Update: Capturing social determinants of health-related activities in electronic health records

Update: Capturing social determinants of health-related activities in electronic health records

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Francis Lau PhD, FCAHS, Professor
School of Health Information Science, University of Victoria
[email protected]   @francislau1 #HealthTerminologyStandards #CCHIMCTSS #HINF

Does your organization currently collect social determinants of health (SDOH) data? If so, what types are collected and how are they used to inform health-care-intervention decisions? If not, is there a plan in place to introduce SDOH as part of routine data collection? 

In order to address systemic inequities that exist in Canada’s current health system, these questions are being raised increasingly by health organizations across the country.

In my April 16, 2020, blog, I mention several SDOH initiatives underway in Canada and the United States:

  • A study by Pinto, et al., [1] to reduce inequities through routine collection of SDOH data in a family medicine clinic 
  • The PROGRESS framework by O’Neill, et al., [2] to assess the effects of interventions on health equity. (PROGRESS stands for: Place of residence; Race/ethnicity/culture/language; Occupation; Gender/sex; Religion; Education; Socioeconomic status; and Social capital).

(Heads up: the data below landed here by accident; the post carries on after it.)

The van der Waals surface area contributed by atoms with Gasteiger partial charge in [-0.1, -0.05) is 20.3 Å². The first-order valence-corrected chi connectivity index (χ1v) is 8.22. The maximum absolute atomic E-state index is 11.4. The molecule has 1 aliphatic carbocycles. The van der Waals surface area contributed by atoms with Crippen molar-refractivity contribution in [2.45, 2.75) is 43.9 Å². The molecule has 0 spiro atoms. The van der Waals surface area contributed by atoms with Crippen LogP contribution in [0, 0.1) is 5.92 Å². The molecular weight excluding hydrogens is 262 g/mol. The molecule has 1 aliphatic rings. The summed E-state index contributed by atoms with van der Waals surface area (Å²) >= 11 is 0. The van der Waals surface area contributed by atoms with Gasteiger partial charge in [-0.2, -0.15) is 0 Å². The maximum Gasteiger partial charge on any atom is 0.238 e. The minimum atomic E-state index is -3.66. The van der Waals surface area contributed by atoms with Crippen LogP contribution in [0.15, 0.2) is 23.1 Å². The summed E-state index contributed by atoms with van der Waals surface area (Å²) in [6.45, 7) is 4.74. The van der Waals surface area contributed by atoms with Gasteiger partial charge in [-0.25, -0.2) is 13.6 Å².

• A report on stratifiers for measuring health inequity from the Canadian Institute for Health Information (CIHI) [3]
  • The Protocol for Responding to and Assessing Patients’ Assets, Risks, and Experiences (PRAPARE) initiative to assist health organizations in collecting the data needed to better understand and act on patients’ SDOH [4]

Currently, a growing number of initiatives related to the collection and use of SDOH are underway—in particular, SDOH data standards that are being implemented as part of digital health systems. A few examples include:

  • A multi-year study funded by the Canadian Institutes for Health Research (CIHR) called the SPARK Study, which is designed to develop and test a multilingual national standard and implementation guidelines for socio-demographic data collection in primary care. (SPARK stands for Screening for Poverty and Related social determinants and intervening to improve Knowledge of and links to resources). The questionnaire used in this study has 14 standardized questions and is currently being validated in five Canadian provinces. [5]
  • CIHI has published a set of proposed standards for race-based and Indigenous identity data collection and health reporting for discussion and feedback. The proposed race-based standard is based on the Ontario Anti-Racism Directorate’s race data standards and Upstream Lab’s race data collection recommendations. [6]
  • The Gravity Project is co-led by the Social Interventions Research and Evaluation Network (SIREN) and EMI Advisors LLC. Its goal is to work with stakeholders across the United States to develop and test consensus-based standards to facilitate the capture and exchange of SDOH data in different health and social care settings. The project deliverables include the development of standards to support SDOH data capture and exchange, such as common SDOH data elements, terminologies, value sets and data exchange specifications. [7]